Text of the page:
Led by the University of Sydney researchers and published in The Lancet Child & Adolescent Health, this is the first population-based cohort study to assess both adult fertility and cancer risk after surgical correction (orchidopexy) for undescended testes in early childhood. The procedure moves an undescended testicle into the scrotum and permanently fixes it there.
“In addition to an increased risk of testicular cancer, we found that boys with undescended testes had decreased paternity and increased use of assisted reproductive technologies for infertility in later life,” said the University of Sydney’s Professor Natasha Nassar, the study’s senior author.
“The study provides new evidence to support international guidelines recommending surgery before 18 months for boys with undescended testes to reduce the risk of both testicular cancer and infertility later in life.”
But compliance with these guidelines remains poor with almost half of all boys with undescended testes in Australia and more than three-quarters worldwide being operated on after 18 months, say the research team from the University of Sydney, Curtin University and the Telethon Kids Institute.
“Before this study, there was no evidence-based information on the impact of early surgery on the future risk of testicular cancer and infertility in adult males,” said study leader, Dr. Francisco Schneuer of the University of Sydney.
“Early diagnosis, ongoing examination and monitoring by parents and health practitioners and timely referral to surgery of boys with undescended testes is important to ensure adherence with guidelines.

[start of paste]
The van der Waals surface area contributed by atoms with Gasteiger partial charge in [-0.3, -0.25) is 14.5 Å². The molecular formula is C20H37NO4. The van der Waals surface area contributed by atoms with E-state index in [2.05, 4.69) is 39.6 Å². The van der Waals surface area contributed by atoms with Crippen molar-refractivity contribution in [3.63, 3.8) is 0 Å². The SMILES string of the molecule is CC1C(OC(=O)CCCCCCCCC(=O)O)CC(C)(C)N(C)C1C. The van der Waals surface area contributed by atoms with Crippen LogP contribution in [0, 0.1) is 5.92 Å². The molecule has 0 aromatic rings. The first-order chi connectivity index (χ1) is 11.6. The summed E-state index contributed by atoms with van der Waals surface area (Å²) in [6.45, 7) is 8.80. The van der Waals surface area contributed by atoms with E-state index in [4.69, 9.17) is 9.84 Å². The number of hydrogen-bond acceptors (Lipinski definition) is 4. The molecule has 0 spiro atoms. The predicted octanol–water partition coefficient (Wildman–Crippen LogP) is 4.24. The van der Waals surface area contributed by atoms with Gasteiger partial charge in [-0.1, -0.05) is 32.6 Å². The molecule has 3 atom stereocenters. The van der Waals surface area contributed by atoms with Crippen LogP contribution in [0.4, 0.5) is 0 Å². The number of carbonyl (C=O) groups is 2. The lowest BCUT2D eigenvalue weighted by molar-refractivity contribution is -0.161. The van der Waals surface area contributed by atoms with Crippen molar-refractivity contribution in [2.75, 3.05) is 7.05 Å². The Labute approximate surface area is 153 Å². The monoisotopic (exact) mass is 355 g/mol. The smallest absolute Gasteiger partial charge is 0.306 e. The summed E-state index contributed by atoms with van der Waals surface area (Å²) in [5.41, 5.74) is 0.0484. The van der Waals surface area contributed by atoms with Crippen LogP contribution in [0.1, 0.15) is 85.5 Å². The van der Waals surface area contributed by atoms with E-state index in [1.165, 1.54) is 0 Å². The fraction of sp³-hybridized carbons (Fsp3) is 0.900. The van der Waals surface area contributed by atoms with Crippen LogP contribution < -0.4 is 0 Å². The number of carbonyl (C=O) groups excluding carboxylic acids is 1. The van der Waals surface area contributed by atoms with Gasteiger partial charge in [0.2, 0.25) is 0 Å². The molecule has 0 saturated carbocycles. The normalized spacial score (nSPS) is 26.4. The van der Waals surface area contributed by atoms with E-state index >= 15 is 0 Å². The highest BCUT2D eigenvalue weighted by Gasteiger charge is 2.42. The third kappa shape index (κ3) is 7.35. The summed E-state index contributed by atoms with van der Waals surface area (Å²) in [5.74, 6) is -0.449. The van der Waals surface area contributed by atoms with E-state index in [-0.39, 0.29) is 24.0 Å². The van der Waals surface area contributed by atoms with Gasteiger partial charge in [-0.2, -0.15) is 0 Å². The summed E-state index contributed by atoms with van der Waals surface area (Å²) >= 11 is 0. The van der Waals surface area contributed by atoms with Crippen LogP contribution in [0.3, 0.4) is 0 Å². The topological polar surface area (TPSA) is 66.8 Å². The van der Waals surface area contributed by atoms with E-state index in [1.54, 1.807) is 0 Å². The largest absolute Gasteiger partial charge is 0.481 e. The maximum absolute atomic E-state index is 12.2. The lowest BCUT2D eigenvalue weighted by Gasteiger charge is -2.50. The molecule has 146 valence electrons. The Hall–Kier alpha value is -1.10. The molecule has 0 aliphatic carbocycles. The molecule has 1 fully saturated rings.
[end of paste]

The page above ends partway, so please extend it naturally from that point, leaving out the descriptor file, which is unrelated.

“Early surgery can reduce the risk of malignancy and male infertility, and ultimately has the potential to reduce future adult male reproductive disorders.”
This is a population-based cohort study of 350,835 boys born in Western Australia between 1970 and 1999. The cohort was followed until 2016 by linking to data registries for hospital admissions, birth defects, cancer, and assisted reproductive technologies.
- Boys with undescended testes had 2.4 times the risk of adult testicular cancer compared to unaffected boys
- The risk of testicular cancer increased by 6 percent with each 6-month increase in age at time of surgery (orchidopexy)
- Boys with undescended testes had a 20 percent lower chance of paternity in adulthood compared to unaffected boys, and were more than twice as likely to use assisted reproductive technology for infertility as adults.
Male reproductive disorders increasing worldwide
- Undescended testes is the most common reproductive birth defect in infant boys. One in 100 boys are affected and will require surgery
- Testicular cancer affects young men aged 20-40 years, is the second most common cancer in young men and while rare, has increased by 50 percent in the last 30 years
- Male infertility is a major challenge, with 5-10 percent of men worldwide being infertile.